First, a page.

---------------------------------------------------------------------------

More art:

 
















Hamish Dewe, Dr Scott Hamilton and the ubiquitous Dr Jack Ross




The bone, the 'planets' or the planet all reappear in different places of combinations. There is a regular circulating thematic throughout these works that are thematically and philosophically linked.














  
This is great art by surely one of it's most incredible practitioners. I will add that there are indeed
some extraordinarily imaginative and talented artists in New Zealand so I am not claiming 'the greatest' or 'best' but for me and Scott Hamilton (who has acquired quite a few of her works and was 'on to her art' well before I was, I was a little dubious (although I remember seeing her large ambiguous 'political' images of say Bush that could be another figure). And this disturbing effect was unforgettable. The drafting skills (as good as the precision of Dali (surrealism is indeed an aspect of Portch's art); and others such as Picasso and way back to Da Vinci are combined with a complex echo of themes and resonances. Why is Brett Cross staring at the back of what is, in part a jet engine? And the child, almost in the attitude of Wyeth's  Christina in Christina's World, what is she leaning or struggling toward? Is it the dual possibility of destruction and a potential hope in technology? That which can cut can cure? 'These hands that can murder or create' as Eliot writes....? These speculations are defeated.  But certainly the shapes of areas that were once were our wetlands such as the areas talked about in Nga Uruora by Geoff Parks (a brilliant writer, and in a sense, an artist, as well as an anthropologist or environmentalist). These shapes are superimposed onto what appear to be strange space ships, perhaps from a J G Ballard story or some other: or they are at least shapes whose ends echo the engines of military aircraft. But these themes are grouped or could be into a kind of thematic music. These 'footsteps'. Perhaps with Wagnerian leitmotifs:  but these are my struggle to make sense. These echo in our minds. They are images in dramatic yet thematic play whose meaning always just evades. But we feel we know, or know something.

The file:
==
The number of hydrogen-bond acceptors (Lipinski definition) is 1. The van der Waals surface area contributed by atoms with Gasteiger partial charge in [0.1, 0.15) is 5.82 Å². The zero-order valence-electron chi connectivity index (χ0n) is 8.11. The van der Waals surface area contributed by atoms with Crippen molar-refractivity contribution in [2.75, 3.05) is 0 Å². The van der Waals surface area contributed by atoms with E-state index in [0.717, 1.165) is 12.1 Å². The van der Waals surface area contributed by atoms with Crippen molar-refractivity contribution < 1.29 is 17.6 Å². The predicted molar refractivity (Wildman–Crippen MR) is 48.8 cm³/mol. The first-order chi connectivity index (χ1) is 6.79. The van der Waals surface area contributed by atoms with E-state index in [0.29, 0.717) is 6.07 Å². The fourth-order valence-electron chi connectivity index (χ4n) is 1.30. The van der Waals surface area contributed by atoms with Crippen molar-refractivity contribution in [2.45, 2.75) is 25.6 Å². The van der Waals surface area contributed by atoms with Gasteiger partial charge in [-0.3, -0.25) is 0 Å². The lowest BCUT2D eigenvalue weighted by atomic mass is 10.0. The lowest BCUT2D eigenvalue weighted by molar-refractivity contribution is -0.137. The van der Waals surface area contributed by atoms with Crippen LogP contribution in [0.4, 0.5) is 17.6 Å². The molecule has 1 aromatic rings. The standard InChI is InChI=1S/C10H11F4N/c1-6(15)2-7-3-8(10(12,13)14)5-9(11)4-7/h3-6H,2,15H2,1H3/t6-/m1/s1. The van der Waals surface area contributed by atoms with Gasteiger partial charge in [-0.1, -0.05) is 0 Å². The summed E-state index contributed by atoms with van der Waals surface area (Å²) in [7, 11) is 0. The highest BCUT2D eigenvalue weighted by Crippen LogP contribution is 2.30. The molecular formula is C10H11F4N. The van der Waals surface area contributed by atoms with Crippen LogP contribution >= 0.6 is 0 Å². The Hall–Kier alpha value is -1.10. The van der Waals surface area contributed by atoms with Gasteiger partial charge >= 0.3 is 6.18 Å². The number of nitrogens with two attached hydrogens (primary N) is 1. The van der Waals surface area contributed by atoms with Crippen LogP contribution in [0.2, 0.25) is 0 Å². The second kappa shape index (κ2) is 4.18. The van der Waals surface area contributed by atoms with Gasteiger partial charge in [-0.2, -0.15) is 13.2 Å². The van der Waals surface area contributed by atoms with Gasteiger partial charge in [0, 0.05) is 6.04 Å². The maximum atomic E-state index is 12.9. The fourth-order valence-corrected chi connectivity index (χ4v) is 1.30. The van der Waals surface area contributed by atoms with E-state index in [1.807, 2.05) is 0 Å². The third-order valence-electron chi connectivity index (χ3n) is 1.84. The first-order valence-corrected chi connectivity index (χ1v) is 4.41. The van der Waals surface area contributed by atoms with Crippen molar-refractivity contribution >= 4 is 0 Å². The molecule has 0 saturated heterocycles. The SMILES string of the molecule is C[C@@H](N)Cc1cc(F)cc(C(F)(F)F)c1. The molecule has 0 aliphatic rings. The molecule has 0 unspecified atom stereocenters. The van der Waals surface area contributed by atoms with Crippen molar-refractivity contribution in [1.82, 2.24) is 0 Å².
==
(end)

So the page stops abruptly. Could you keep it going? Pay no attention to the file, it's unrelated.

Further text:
A rhythm is set up, a strange music, a stab into the dark and a gesture towards the light...but in the end it is beyond speech.
_________________________________________________________________
============================================== Now, the exhibition over, I play with art or what I think is art....
===================================================











I am left with the blackness only; the nothingness.....











                                   There is no speech for this....